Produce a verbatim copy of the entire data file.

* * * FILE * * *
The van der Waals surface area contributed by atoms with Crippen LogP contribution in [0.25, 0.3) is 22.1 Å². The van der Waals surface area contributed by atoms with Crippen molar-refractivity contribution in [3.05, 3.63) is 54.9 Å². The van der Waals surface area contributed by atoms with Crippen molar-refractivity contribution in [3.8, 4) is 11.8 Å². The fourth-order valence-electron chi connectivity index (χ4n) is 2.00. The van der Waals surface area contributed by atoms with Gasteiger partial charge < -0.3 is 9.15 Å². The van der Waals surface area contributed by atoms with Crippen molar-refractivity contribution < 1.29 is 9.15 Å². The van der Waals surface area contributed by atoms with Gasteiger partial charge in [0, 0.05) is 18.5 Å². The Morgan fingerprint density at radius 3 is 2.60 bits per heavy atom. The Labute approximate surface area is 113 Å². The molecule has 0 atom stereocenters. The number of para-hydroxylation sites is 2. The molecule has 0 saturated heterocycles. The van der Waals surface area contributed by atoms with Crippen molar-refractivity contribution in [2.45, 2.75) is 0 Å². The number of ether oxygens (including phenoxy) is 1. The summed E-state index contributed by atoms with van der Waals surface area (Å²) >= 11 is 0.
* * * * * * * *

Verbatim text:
The van der Waals surface area contributed by atoms with Crippen LogP contribution in [0.25, 0.3) is 22.1 Å². The van der Waals surface area contributed by atoms with Crippen molar-refractivity contribution in [3.05, 3.63) is 54.9 Å². The van der Waals surface area contributed by atoms with Crippen molar-refractivity contribution in [3.8, 4) is 11.8 Å². The fourth-order valence-electron chi connectivity index (χ4n) is 2.00. The van der Waals surface area contributed by atoms with Gasteiger partial charge < -0.3 is 9.15 Å². The van der Waals surface area contributed by atoms with Crippen molar-refractivity contribution < 1.29 is 9.15 Å². The van der Waals surface area contributed by atoms with Gasteiger partial charge in [0, 0.05) is 18.5 Å². The Morgan fingerprint density at radius 3 is 2.60 bits per heavy atom. The Labute approximate surface area is 113 Å². The molecule has 0 atom stereocenters. The number of para-hydroxylation sites is 2. The molecule has 0 saturated heterocycles. The van der Waals surface area contributed by atoms with Crippen molar-refractivity contribution in [2.45, 2.75) is 0 Å². The number of ether oxygens (including phenoxy) is 1. The summed E-state index contributed by atoms with van der Waals surface area (Å²) >= 11 is 0.